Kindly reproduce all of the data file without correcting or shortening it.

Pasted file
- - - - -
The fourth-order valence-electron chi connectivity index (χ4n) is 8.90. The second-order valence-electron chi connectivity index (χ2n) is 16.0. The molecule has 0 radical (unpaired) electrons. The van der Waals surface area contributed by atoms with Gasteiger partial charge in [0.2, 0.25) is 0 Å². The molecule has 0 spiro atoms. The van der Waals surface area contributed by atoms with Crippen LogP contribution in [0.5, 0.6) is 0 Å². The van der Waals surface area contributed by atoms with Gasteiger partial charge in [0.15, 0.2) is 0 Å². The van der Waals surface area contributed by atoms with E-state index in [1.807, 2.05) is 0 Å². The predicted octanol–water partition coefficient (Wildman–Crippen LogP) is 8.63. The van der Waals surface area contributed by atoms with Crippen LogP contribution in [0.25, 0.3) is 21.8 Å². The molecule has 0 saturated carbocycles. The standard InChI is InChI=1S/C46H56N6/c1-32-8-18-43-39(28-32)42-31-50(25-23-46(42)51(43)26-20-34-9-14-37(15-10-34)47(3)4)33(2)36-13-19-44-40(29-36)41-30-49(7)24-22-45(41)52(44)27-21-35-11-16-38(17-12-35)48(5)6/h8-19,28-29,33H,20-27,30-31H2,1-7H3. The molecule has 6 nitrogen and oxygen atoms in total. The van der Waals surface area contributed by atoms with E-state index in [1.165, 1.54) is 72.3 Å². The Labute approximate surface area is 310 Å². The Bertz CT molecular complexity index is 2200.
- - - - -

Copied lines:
The fourth-order valence-electron chi connectivity index (χ4n) is 8.90. The second-order valence-electron chi connectivity index (χ2n) is 16.0. The molecule has 0 radical (unpaired) electrons. The van der Waals surface area contributed by atoms with Gasteiger partial charge in [0.2, 0.25) is 0 Å². The molecule has 0 spiro atoms. The van der Waals surface area contributed by atoms with Crippen LogP contribution in [0.5, 0.6) is 0 Å². The van der Waals surface area contributed by atoms with Gasteiger partial charge in [0.15, 0.2) is 0 Å². The van der Waals surface area contributed by atoms with E-state index in [1.807, 2.05) is 0 Å². The predicted octanol–water partition coefficient (Wildman–Crippen LogP) is 8.63. The van der Waals surface area contributed by atoms with Crippen LogP contribution in [0.25, 0.3) is 21.8 Å². The molecule has 0 saturated carbocycles. The standard InChI is InChI=1S/C46H56N6/c1-32-8-18-43-39(28-32)42-31-50(25-23-46(42)51(43)26-20-34-9-14-37(15-10-34)47(3)4)33(2)36-13-19-44-40(29-36)41-30-49(7)24-22-45(41)52(44)27-21-35-11-16-38(17-12-35)48(5)6/h8-19,28-29,33H,20-27,30-31H2,1-7H3. The molecule has 6 nitrogen and oxygen atoms in total. The van der Waals surface area contributed by atoms with E-state index in [1.165, 1.54) is 72.3 Å². The Labute approximate surface area is 310 Å². The Bertz CT molecular complexity index is 2200.